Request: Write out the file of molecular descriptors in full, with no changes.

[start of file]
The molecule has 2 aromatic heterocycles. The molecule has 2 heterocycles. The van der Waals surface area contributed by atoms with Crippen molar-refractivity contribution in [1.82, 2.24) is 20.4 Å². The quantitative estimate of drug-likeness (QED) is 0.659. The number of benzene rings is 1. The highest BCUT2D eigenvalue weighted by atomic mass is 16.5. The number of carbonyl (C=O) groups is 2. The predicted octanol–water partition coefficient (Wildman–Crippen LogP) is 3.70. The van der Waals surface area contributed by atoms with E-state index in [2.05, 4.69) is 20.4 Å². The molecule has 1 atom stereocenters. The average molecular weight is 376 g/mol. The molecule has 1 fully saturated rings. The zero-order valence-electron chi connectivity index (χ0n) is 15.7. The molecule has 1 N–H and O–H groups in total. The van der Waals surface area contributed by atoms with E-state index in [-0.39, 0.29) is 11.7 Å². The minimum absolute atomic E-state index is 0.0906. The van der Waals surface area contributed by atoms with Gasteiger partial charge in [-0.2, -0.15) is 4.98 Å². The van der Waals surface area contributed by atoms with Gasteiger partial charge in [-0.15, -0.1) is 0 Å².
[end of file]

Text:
The molecule has 2 aromatic heterocycles. The molecule has 2 heterocycles. The van der Waals surface area contributed by atoms with Crippen molar-refractivity contribution in [1.82, 2.24) is 20.4 Å². The quantitative estimate of drug-likeness (QED) is 0.659. The number of benzene rings is 1. The highest BCUT2D eigenvalue weighted by atomic mass is 16.5. The number of carbonyl (C=O) groups is 2. The predicted octanol–water partition coefficient (Wildman–Crippen LogP) is 3.70. The van der Waals surface area contributed by atoms with E-state index in [2.05, 4.69) is 20.4 Å². The molecule has 1 atom stereocenters. The average molecular weight is 376 g/mol. The molecule has 1 fully saturated rings. The zero-order valence-electron chi connectivity index (χ0n) is 15.7. The molecule has 1 N–H and O–H groups in total. The van der Waals surface area contributed by atoms with E-state index in [-0.39, 0.29) is 11.7 Å². The minimum absolute atomic E-state index is 0.0906. The van der Waals surface area contributed by atoms with Gasteiger partial charge in [-0.2, -0.15) is 4.98 Å². The van der Waals surface area contributed by atoms with Gasteiger partial charge in [-0.15, -0.1) is 0 Å².